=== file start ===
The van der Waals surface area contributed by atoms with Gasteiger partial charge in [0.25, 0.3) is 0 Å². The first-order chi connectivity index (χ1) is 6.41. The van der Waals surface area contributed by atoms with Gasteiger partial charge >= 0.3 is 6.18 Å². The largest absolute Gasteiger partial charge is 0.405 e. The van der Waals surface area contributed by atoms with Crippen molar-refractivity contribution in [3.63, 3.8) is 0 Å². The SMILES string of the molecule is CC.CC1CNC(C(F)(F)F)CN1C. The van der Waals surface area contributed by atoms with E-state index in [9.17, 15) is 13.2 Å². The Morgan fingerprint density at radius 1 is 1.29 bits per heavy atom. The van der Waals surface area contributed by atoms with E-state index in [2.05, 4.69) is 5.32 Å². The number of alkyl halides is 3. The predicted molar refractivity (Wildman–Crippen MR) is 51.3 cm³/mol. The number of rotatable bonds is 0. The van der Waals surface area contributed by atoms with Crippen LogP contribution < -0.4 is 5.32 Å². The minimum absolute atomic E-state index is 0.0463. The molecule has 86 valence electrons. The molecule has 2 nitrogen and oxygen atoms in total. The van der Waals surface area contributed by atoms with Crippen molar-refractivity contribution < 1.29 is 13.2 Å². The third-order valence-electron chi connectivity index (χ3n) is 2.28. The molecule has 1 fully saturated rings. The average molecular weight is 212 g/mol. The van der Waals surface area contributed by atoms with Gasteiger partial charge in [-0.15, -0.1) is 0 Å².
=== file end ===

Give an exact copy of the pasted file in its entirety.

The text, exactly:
The van der Waals surface area contributed by atoms with Gasteiger partial charge in [0.25, 0.3) is 0 Å². The first-order chi connectivity index (χ1) is 6.41. The van der Waals surface area contributed by atoms with Gasteiger partial charge >= 0.3 is 6.18 Å². The largest absolute Gasteiger partial charge is 0.405 e. The van der Waals surface area contributed by atoms with Crippen molar-refractivity contribution in [3.63, 3.8) is 0 Å². The SMILES string of the molecule is CC.CC1CNC(C(F)(F)F)CN1C. The van der Waals surface area contributed by atoms with E-state index in [9.17, 15) is 13.2 Å². The Morgan fingerprint density at radius 1 is 1.29 bits per heavy atom. The van der Waals surface area contributed by atoms with E-state index in [2.05, 4.69) is 5.32 Å². The number of alkyl halides is 3. The predicted molar refractivity (Wildman–Crippen MR) is 51.3 cm³/mol. The number of rotatable bonds is 0. The van der Waals surface area contributed by atoms with Crippen LogP contribution < -0.4 is 5.32 Å². The minimum absolute atomic E-state index is 0.0463. The molecule has 86 valence electrons. The molecule has 2 nitrogen and oxygen atoms in total. The van der Waals surface area contributed by atoms with Crippen molar-refractivity contribution < 1.29 is 13.2 Å². The third-order valence-electron chi connectivity index (χ3n) is 2.28. The molecule has 1 fully saturated rings. The average molecular weight is 212 g/mol. The van der Waals surface area contributed by atoms with Gasteiger partial charge in [-0.15, -0.1) is 0 Å².